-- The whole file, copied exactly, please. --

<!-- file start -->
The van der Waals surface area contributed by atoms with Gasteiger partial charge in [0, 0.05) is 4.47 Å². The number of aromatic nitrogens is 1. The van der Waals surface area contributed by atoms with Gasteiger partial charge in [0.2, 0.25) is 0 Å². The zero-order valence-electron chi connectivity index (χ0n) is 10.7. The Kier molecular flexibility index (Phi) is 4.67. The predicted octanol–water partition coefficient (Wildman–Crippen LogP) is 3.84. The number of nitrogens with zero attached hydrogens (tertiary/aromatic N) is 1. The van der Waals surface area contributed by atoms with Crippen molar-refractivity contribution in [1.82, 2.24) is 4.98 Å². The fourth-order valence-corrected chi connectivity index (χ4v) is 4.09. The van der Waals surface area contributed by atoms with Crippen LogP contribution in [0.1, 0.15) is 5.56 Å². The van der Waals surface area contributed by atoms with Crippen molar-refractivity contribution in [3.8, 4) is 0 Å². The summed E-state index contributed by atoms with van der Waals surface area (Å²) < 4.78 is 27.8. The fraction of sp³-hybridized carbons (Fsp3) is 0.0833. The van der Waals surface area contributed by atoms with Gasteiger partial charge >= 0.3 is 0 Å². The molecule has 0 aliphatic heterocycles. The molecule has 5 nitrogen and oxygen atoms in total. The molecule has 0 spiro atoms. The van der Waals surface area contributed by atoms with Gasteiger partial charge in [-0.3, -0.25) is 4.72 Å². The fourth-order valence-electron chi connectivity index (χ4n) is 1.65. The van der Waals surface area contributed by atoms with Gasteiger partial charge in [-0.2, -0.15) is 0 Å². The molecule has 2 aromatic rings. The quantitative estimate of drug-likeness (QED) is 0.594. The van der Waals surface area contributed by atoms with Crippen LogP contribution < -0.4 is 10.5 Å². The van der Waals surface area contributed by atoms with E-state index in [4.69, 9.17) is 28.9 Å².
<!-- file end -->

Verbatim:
The van der Waals surface area contributed by atoms with Gasteiger partial charge in [0, 0.05) is 4.47 Å². The number of aromatic nitrogens is 1. The van der Waals surface area contributed by atoms with Gasteiger partial charge in [0.2, 0.25) is 0 Å². The zero-order valence-electron chi connectivity index (χ0n) is 10.7. The Kier molecular flexibility index (Phi) is 4.67. The predicted octanol–water partition coefficient (Wildman–Crippen LogP) is 3.84. The number of nitrogens with zero attached hydrogens (tertiary/aromatic N) is 1. The van der Waals surface area contributed by atoms with Crippen molar-refractivity contribution in [1.82, 2.24) is 4.98 Å². The fourth-order valence-corrected chi connectivity index (χ4v) is 4.09. The van der Waals surface area contributed by atoms with Crippen LogP contribution in [0.1, 0.15) is 5.56 Å². The van der Waals surface area contributed by atoms with Crippen molar-refractivity contribution in [3.8, 4) is 0 Å². The summed E-state index contributed by atoms with van der Waals surface area (Å²) < 4.78 is 27.8. The fraction of sp³-hybridized carbons (Fsp3) is 0.0833. The van der Waals surface area contributed by atoms with Gasteiger partial charge >= 0.3 is 0 Å². The molecule has 0 aliphatic heterocycles. The molecule has 5 nitrogen and oxygen atoms in total. The molecule has 0 spiro atoms. The van der Waals surface area contributed by atoms with Gasteiger partial charge in [-0.3, -0.25) is 4.72 Å². The fourth-order valence-electron chi connectivity index (χ4n) is 1.65. The van der Waals surface area contributed by atoms with Gasteiger partial charge in [-0.2, -0.15) is 0 Å². The molecule has 2 aromatic rings. The quantitative estimate of drug-likeness (QED) is 0.594. The van der Waals surface area contributed by atoms with Crippen LogP contribution < -0.4 is 10.5 Å². The van der Waals surface area contributed by atoms with E-state index in [4.69, 9.17) is 28.9 Å².